KÁROLY HEMZŐ (11 June 1928 – 5 November 2012)
Born 11 June 1928 in Budapest, yet he would have liked to be a forester or an agronomist: he loved nature, but first and foremost, horses. He attended civic school in Josefstadt, however, instead of an agricultural school.
Hemző’s parents were servants to the Zserbó family in Vörösmarty Square: his mother was the chambermaid to one of the daughters, while his father was the family chauffeur. This led to their marriage and two children. Hemző’s younger sister was a great film lover, and in 1942 she read an advertisement looking for a laboratory assistant for the Hunnia Film Studio. This was to be one of the defining experiences of Károly Hemző’s career, as, alongside the majority of monotonous work, he made the acquaintance here of film, lighting, scenic design, and of course, of defining photographers – Tibor Inkey and Károly Ráth.
His family survived the siege in wartime, but due to deprivation and the physical circumstances of hardship, Hemző’s constitution was attacked by TB. For three years, he struggled with the disease, and the “after-effects” accompanied him throughout his life.
In 1949, he was employed by the Atheneum Printing House as a photographer and retoucher. Here, once again, he could make the acquaintance of such figures as Károly Escher, Oszkár Pelbárt and Pál Bence. He remained at the printing house until 1952, then joined the Honvéd S.E. (Military Sporting Association) and, as an external associate, the weekly paper, Béke és Szabadság (Peace and Liberty).
In the 1950s, sports became an emphasised political and “mental” sociological factor; moreover, the Honvéd was the most illustrious association. Károly Hemző signaled the start to his career as a sport photographer here: in this genre, he was one of the Hungarian reformers. This is how he described this time period: “As a sport photographer, beyond the exciting spectacle of the game, everything was more exciting. So much drama on the turf and in the pool.”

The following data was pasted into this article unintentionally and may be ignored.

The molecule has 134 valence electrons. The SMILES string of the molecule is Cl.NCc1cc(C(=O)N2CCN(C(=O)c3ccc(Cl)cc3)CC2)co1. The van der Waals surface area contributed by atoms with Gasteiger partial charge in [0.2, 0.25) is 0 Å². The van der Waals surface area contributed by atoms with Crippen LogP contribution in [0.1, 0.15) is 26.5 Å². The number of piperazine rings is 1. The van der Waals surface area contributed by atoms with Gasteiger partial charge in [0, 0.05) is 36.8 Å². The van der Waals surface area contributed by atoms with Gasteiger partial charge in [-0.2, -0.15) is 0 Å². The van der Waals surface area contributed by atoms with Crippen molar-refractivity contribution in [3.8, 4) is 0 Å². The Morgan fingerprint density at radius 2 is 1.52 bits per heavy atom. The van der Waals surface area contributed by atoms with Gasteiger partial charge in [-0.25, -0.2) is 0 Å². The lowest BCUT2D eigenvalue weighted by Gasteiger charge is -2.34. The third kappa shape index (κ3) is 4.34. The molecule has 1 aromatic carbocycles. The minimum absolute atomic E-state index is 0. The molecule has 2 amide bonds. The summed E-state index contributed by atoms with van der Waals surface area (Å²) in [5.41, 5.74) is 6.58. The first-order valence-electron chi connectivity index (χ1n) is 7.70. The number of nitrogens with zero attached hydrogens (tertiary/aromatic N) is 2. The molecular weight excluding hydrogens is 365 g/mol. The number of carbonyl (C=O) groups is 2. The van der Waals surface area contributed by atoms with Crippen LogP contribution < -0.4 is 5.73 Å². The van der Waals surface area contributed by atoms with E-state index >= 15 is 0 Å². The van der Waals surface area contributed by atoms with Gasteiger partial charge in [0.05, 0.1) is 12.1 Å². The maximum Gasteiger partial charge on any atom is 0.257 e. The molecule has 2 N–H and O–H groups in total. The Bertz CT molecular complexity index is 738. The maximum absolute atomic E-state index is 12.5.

An unfailing sense of rhythm and above average technical knowledge are needed, alongside a perfect knowledge of the sport branch, in order for good, authentic photos to be made.
From 1957, for ten years, Hemző was the leading photojournalist for the popular Képes Sport (Sport in Pictures), with a large circulation.
From 1967 until 1989, he was a reporter, and then photo editor, for the magazine published by the Ministry of Foreign Affairs exclusively for foreign countries – at first in three, and later in five languages – Magyar Szemle (Hungarian Review). Here he worked together with the best in the field, among others, Péter Tímár and András Bánkuti (both also featured in this volume). He travelled the country and the world, photographing “life” – building up in this way, alongside his photos recording sport and horses, the other significant portion of his oeuvre: city genre pictures, and compositions of subtle human flickerings.